Fiduciary lessons from COVID19 crisis


A crisis can bring out the best and worst in people. It also puts actions and communications under a microscope.

What I have learned during COVID-19 crisis is that political leaders who are transparent, use facts, seem to put others’ interests above their own and avoid blaming others — even if it does not always make them look good — are the ones I tend to trust.

Isn’t that what we expect from enlightened defined-contribution plan fiduciaries, whom I like to call stewards? We make decisions on behalf of mostly unsophisticated participants, in plans overseen by sponsors that rely heavily on their providers and advisers.

There are two types of Employee Retirement Income Security Act fiduciaries I have seen in the DC arena: those who are rules-based and those who are stewards.

Rules-based fiduciaries follow the law but do not put clients’ interest above their own. They can live with conflicts of interest, if those conflicts do not violate the law and do not seem egregious. They are less than transparent, providing facts only when required, and in a format that is hard to understand — or even worse, distorted or manipulated. Their primary goal is to make money and, by hiding fees, make themselves seem more attractive without getting fined or censored.

On the other hand, stewards put clients’ interest first, avoiding conflicts. They are completely transparent, supplying facts in simple language. Their goal is to improve retirement plans and help clients’ employees, even at their own expense. In some cases, that can mean walking away from an engagement or opportunity.

Human resources and finance professionals who are on the front lines, managing their organization’s retirement plan, are not stupid — but they juggle many responsibilities and, understandably, can be overwhelmed by ERISA’s complexities and anachronistic language. They may have virtually no training and even less support from senior management. But they are waking up, and they will continue to be more engaged, as workplace savings takes on greater importance for employees and employers alike.

After conducting hundreds of half-day plan sponsor training programs, I have met a scarce few who have read their 408(b)(2) disclosure, and none who claimed to understand them. That is hardly a surprise, because most providers are rules-based, following the law without being clear or transparent.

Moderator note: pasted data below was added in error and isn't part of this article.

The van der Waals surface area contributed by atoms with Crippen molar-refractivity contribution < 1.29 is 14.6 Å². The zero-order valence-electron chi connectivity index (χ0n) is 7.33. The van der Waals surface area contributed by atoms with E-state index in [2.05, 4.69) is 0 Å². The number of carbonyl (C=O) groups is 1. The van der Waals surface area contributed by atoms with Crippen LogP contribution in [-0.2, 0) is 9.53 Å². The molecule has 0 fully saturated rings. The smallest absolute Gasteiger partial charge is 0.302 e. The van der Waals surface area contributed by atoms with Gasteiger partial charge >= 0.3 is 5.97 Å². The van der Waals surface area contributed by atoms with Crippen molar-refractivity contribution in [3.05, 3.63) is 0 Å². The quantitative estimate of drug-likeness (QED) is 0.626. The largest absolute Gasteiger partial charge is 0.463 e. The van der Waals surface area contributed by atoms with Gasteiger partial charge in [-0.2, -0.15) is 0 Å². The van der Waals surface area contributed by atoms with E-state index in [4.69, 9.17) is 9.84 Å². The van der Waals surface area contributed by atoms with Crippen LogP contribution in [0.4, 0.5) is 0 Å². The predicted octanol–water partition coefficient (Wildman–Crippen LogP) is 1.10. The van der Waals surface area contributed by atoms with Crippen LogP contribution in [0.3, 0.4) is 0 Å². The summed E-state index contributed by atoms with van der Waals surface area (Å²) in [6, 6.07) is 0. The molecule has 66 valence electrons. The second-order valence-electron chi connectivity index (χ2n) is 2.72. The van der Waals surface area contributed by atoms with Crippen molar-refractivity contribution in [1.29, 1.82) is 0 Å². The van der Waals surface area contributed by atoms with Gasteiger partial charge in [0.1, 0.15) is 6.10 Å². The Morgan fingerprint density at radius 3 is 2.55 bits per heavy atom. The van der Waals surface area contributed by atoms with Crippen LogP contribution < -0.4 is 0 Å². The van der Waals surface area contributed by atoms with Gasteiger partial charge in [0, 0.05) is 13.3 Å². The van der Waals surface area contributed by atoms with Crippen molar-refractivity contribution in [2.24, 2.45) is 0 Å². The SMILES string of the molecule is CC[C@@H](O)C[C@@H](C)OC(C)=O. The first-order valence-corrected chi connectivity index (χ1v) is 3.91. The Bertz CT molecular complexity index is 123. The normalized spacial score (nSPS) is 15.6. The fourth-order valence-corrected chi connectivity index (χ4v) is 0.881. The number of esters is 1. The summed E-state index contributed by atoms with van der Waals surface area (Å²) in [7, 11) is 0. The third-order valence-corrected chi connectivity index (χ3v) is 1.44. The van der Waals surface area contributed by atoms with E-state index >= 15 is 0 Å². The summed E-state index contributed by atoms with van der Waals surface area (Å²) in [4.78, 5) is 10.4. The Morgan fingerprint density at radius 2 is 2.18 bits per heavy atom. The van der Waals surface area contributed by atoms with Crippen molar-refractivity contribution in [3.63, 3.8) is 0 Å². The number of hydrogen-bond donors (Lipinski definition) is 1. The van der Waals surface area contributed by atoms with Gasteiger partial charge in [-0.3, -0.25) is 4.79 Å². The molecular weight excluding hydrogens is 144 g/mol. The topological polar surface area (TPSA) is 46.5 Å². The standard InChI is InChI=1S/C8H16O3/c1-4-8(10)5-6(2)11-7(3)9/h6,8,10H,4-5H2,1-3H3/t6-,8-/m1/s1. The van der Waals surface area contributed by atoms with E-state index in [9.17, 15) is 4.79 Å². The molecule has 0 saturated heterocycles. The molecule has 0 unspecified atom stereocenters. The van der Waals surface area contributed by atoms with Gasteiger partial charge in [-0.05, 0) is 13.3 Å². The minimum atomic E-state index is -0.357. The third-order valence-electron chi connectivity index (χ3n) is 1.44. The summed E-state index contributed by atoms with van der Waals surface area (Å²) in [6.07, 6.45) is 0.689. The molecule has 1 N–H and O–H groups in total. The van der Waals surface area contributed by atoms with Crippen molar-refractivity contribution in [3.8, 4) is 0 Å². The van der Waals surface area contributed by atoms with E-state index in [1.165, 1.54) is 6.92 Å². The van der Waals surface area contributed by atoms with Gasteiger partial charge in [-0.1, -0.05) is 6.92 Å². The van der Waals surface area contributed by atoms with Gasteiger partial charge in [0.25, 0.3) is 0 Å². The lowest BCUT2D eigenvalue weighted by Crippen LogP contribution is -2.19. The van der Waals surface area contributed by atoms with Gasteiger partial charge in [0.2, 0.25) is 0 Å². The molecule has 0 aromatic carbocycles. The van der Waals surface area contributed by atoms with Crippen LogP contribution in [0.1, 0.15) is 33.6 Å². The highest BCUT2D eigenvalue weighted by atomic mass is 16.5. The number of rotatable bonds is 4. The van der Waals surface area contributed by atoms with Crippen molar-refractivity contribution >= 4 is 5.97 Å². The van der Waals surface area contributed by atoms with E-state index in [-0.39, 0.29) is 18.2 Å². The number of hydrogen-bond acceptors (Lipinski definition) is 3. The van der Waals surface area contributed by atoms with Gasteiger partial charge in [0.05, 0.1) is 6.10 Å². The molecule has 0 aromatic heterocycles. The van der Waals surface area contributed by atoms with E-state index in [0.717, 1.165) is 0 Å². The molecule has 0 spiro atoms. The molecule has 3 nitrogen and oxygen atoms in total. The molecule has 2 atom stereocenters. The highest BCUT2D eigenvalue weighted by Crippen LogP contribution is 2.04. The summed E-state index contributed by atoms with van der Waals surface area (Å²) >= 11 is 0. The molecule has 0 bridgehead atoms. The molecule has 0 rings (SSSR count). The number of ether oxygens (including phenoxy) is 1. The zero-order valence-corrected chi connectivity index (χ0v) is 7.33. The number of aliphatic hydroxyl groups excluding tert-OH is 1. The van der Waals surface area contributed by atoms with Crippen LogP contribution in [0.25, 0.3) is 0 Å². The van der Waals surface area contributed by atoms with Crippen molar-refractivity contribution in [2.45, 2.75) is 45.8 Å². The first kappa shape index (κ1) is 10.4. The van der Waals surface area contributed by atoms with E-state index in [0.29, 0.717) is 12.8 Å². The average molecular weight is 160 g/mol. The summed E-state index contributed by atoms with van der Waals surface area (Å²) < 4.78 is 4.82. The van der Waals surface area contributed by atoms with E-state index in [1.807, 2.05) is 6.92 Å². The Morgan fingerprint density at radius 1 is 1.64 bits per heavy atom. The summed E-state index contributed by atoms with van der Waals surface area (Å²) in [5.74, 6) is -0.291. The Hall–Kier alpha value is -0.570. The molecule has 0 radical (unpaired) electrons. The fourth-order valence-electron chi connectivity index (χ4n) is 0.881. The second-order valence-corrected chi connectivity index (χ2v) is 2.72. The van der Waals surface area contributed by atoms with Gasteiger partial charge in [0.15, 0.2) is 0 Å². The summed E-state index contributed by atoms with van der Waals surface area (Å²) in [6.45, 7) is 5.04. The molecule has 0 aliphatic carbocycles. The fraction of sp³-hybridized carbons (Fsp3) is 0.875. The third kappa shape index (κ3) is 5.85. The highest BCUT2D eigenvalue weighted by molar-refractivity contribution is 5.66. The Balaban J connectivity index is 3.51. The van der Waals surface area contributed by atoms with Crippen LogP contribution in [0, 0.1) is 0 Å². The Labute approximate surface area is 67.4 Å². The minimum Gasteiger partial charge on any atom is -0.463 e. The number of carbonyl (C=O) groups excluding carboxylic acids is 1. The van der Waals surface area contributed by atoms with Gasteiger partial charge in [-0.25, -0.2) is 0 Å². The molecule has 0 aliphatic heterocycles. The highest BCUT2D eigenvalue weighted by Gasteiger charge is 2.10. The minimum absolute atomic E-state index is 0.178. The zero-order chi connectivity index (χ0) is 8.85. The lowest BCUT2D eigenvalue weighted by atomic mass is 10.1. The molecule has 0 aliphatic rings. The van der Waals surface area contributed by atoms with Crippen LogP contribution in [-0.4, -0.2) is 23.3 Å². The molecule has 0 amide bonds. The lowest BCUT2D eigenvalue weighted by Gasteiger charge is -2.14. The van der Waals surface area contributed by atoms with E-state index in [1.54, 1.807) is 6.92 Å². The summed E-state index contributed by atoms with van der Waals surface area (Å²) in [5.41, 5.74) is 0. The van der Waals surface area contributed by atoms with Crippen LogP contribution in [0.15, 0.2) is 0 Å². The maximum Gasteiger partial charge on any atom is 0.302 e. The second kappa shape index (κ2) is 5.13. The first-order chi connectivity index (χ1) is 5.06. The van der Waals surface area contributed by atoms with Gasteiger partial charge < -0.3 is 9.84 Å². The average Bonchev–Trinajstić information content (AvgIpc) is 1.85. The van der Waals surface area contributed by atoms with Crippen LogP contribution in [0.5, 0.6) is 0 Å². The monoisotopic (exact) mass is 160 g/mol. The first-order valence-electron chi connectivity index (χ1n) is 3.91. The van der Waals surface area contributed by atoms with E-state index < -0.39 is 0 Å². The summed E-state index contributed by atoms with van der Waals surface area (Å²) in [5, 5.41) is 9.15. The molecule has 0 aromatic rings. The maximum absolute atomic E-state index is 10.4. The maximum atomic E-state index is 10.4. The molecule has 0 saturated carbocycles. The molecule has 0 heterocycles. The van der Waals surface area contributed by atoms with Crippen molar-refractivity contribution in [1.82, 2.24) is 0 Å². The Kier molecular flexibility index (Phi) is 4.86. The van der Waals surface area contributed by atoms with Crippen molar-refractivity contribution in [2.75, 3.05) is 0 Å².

How do we think that makes plan sponsors feel? Trusting or skeptical? When I explain the complicated and arcane revenue-sharing schemes used to pay for DC plan administration, the most common reaction is, “Why do they do it that way?” The clear impression is that something is wrong and needs to be hidden.

Here are some examples of conflicted messages and actions by ERISA fiduciaries:

  1. All-in, fee-based pricing for record keepers and advisers raises concerns, compared with a base fixed fee plus activity charges. If everything is included, the question is, what does “everything” mean? And if they don’t use everything, should they get a refund?
  2. Not encouraging plan sponsors to conduct due diligence on advisers the same way that advisers encourage them to review their record keeper raises a simple question: “What are you afraid of?” I have met few advisers who like or encourage clients and prospects to conduct formal adviser requests for proposals. But those same advisers strongly advocate for the same process with record keepers and money managers, arguing that not doing so is a clear fiduciary breach.
  3. Advisers who advocate for products for which they are paid an extra fee, like some managed accounts programs, is another red flag. Some will argue the results are better for participants and that there is no regulatory violation. But aren’t these professionals already being paid to be fiduciary advisers? And by definition, aren’t fiduciaries required to avoid financial incentives to recommend one investment over another?
  4. Record keepers that receive money manager “marketing fees” that are hard to identify and are not calculated in the cost of the plan raise clear conflicts. Yes, the plan and participants might seem to get a better deal, but only from money managers willing to pay — not necessarily the ones that are best suited. Whose interest is being served?
  5. Transparency, facts and stewardship will be critical to the financial service industry, but especially to the DC industry, which serves less sophisticated investors and buyers. Not providing all the facts about costs in a clear and understandable manner might no longer be a great marketing tool.

Plan sponsors are willing to pay for high-level professional services. They do it every day with lawyers, certified public accountants and consultants. Though we have come a long way from the era when record keepers marketed their services as “free,” passing all costs, including the adviser fee, to participants, we still have a long way to go.

In the wake of the COVID-19 crisis, those advisers and providers that are transparent, providing facts in a clear format and avoiding conflicts will not only be in demand — they might be able to command higher fees. Similarly, some politicians provide real data, do not contradict themselves, do not blame others in hopes of looking better and put their constituents’ interests above their own. And those public servants are more likely to prevail in the upcoming election.

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Fred Barstein is founder and CEO of and The Plan Sponsor University. He is also a contributing editor for InvestmentNews’ 

Written by Investors Wallets

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